The owners excluded a formal dining area from the main deck, wanting it up one level and aft instead. Varying shades of blue, including in hand-painted murals, define the décor. So, too, does the wave pattern underfoot, echoed in carved oak panels in other rooms.

The owners excluded a formal dining area from the main deck, wanting it up one level and aft instead. Varying shades of blue, including in hand-painted murals, define the décor. So, too, does the wave pattern underfoot, echoed in carved oak panels in other rooms.

Patterns and textures play big roles in setting scenes aboard Cloud 9, in fact. Here in the owners’ suite, there’s bleached oak paneling and satin-finished oak overhead. An artist hand-carved the bas relief pieces on the wall, again from oak. Dozens of treatments are used for woods and other materials overall.

Patterns and textures play big roles in setting scenes aboard Cloud 9, in fact. Here in the owners’ suite, there’s bleached oak paneling and satin-finished oak overhead. An artist hand-carved the bas relief pieces on the wall, again from oak. Dozens of treatments are used for woods and other materials overall.

Wake up. Take in the view. Walk forward outside to enjoy coffee at a private seating area. Repeat. With a master stateroom like this, part of a 4,300-square-foot owners’ deck, you, too, would be hard pressed to leave your yacht after delivery.

Wake up. Take in the view. Walk forward outside to enjoy coffee at a private seating area. Repeat. With a master stateroom like this, part of a 4,300-square-foot owners’ deck, you, too, would be hard pressed to leave your yacht after delivery.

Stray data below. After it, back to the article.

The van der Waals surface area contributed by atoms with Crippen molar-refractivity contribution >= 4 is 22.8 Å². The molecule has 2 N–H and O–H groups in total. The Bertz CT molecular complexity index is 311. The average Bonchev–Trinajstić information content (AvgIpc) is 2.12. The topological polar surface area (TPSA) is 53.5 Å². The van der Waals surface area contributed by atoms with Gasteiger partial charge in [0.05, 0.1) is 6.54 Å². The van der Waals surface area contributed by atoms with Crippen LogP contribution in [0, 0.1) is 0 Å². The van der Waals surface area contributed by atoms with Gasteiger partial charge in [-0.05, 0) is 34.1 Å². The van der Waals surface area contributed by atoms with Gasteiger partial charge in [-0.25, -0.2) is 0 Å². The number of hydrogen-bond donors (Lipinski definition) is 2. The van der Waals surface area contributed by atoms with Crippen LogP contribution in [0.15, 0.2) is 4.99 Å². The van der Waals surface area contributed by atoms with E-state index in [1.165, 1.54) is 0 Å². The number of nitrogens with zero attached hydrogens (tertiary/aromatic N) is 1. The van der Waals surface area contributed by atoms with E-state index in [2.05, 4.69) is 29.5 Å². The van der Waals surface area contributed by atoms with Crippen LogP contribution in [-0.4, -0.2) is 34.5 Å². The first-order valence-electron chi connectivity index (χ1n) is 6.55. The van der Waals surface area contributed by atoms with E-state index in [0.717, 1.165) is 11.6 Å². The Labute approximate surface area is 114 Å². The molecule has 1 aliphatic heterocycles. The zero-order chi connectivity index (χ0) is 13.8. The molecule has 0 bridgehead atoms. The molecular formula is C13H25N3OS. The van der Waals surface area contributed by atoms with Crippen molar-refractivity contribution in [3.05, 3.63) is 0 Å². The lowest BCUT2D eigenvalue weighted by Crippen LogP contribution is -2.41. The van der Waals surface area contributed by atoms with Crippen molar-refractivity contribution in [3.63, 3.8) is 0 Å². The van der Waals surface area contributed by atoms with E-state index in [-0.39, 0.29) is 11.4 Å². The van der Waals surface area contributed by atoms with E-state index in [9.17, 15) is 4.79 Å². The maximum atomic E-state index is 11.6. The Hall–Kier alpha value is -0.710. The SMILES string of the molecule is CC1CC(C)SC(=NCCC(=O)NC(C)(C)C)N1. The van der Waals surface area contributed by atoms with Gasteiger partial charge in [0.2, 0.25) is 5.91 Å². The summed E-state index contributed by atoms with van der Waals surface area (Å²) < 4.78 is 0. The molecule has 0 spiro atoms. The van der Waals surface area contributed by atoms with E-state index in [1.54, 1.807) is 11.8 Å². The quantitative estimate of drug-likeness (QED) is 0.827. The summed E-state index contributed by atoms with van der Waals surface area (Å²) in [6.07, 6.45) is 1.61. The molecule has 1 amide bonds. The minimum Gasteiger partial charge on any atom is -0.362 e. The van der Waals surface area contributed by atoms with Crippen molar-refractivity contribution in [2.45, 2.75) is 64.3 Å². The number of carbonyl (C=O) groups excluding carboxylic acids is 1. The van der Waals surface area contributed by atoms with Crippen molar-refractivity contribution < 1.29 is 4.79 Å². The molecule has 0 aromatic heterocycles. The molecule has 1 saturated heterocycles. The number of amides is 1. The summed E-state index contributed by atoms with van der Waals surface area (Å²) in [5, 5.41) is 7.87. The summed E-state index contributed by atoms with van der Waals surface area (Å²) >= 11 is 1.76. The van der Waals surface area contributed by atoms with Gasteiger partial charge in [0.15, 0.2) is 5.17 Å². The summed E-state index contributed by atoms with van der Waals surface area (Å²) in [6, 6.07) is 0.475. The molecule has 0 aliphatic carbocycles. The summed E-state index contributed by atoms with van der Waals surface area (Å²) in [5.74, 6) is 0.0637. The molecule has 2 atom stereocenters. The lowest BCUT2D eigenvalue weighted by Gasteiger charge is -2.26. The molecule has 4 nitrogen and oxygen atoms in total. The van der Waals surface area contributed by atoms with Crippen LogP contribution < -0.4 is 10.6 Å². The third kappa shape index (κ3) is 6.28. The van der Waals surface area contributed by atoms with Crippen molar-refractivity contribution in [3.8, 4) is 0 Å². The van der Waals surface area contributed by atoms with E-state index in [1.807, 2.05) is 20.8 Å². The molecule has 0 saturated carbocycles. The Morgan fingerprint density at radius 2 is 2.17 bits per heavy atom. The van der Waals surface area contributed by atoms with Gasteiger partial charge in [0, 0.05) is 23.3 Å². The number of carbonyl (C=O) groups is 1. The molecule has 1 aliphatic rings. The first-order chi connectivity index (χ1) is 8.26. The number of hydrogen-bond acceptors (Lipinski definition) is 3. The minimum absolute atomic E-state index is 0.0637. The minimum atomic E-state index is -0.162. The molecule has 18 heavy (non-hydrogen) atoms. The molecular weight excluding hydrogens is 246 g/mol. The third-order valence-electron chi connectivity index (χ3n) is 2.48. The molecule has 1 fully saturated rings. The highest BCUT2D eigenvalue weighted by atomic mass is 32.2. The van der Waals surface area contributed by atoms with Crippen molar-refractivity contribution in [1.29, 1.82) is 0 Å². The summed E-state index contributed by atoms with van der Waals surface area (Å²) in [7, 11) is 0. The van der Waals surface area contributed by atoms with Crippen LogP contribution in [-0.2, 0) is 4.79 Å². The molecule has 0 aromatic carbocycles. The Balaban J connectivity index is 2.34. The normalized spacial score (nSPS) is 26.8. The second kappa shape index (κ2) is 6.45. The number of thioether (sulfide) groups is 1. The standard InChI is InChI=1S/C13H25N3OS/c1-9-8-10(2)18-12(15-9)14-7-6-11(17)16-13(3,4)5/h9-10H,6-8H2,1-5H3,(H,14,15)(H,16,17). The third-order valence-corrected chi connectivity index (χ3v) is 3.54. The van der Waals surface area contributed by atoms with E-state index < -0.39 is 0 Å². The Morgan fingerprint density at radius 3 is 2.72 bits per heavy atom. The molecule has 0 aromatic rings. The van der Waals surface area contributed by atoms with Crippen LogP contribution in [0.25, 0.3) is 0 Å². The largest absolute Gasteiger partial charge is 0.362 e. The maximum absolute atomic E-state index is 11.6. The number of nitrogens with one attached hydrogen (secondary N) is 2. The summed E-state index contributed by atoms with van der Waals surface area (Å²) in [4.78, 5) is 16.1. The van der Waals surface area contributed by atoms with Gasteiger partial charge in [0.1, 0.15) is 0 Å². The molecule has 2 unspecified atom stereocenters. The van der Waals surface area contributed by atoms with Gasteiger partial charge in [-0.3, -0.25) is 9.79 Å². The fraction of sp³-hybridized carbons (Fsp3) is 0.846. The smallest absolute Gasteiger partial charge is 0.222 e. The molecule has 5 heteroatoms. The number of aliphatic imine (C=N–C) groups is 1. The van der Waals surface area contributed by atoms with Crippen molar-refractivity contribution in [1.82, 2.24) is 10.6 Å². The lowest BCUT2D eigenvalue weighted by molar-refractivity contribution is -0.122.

Guests may be hard pressed to leave, too, with accommodations like this. This VIP suite on the main deck doesn’t just have sliders out to the side deck. Note the glass inset into the bulwark. That guarantees better views even while lying in bed.

Guests may be hard pressed to leave, too, with accommodations like this. This VIP suite on the main deck doesn’t just have sliders out to the side deck. Note the glass inset into the bulwark. That guarantees better views even while lying in bed.

Amid all of the indulgences aboard their yacht, the owners of Cloud 9 found a way to express a playful side. Small nameplates adorn each stateroom door. It isn’t unheard of to name these rooms—say, for example, if the cabins’ decors evoke certain moods. That’s not the case here, though the names do evoke a mood all right. You can’t help but smile: Each stateroom is named for a Star Wars character. No intergalactic decorations (thankfully), but the names surely hint at family members’ personalities. To wit, the owners’ suite is Yoda.

For more information, visit CRN.

Specifications: LOA: 242’8”   Beam: 44’3”   Draft: 13’1”   Displacement: 2,218 tons   Fuel capacity: 65,991 gal. approx.



Diane Byrne
Diane M. Byrne is the founder and editor of the daily updated website Megayacht News. A longtime yachting writer, she also contributes to Yachts International, Boat Exclusive, and other magazines. She is additionally a member of the International Superyacht Society Board of Directors and Vice Chair of the U.S. Superyacht Association.